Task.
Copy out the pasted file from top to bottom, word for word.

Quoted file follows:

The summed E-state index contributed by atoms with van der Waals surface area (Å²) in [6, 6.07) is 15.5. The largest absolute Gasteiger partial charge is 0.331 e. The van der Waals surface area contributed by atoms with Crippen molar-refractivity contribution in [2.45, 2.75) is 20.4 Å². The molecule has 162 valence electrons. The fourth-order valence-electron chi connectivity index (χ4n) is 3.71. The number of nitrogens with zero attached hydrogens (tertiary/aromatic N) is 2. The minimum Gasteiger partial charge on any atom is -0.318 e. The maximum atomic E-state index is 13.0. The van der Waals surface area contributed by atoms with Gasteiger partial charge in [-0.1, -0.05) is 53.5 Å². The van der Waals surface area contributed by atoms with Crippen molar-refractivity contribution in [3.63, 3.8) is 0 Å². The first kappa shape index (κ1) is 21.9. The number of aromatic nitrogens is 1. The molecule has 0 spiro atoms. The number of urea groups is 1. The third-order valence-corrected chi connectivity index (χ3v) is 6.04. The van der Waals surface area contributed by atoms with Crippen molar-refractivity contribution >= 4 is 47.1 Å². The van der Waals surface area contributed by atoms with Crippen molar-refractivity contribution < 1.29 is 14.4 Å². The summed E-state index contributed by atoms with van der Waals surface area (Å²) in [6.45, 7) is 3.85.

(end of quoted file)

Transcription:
The summed E-state index contributed by atoms with van der Waals surface area (Å²) in [6, 6.07) is 15.5. The largest absolute Gasteiger partial charge is 0.331 e. The van der Waals surface area contributed by atoms with Crippen molar-refractivity contribution in [2.45, 2.75) is 20.4 Å². The molecule has 162 valence electrons. The fourth-order valence-electron chi connectivity index (χ4n) is 3.71. The number of nitrogens with zero attached hydrogens (tertiary/aromatic N) is 2. The minimum Gasteiger partial charge on any atom is -0.318 e. The maximum atomic E-state index is 13.0. The van der Waals surface area contributed by atoms with Gasteiger partial charge in [-0.1, -0.05) is 53.5 Å². The van der Waals surface area contributed by atoms with Crippen molar-refractivity contribution in [3.63, 3.8) is 0 Å². The first kappa shape index (κ1) is 21.9. The number of aromatic nitrogens is 1. The molecule has 0 spiro atoms. The number of urea groups is 1. The third-order valence-corrected chi connectivity index (χ3v) is 6.04. The van der Waals surface area contributed by atoms with Crippen molar-refractivity contribution >= 4 is 47.1 Å². The van der Waals surface area contributed by atoms with Crippen molar-refractivity contribution < 1.29 is 14.4 Å². The summed E-state index contributed by atoms with van der Waals surface area (Å²) in [6.45, 7) is 3.85.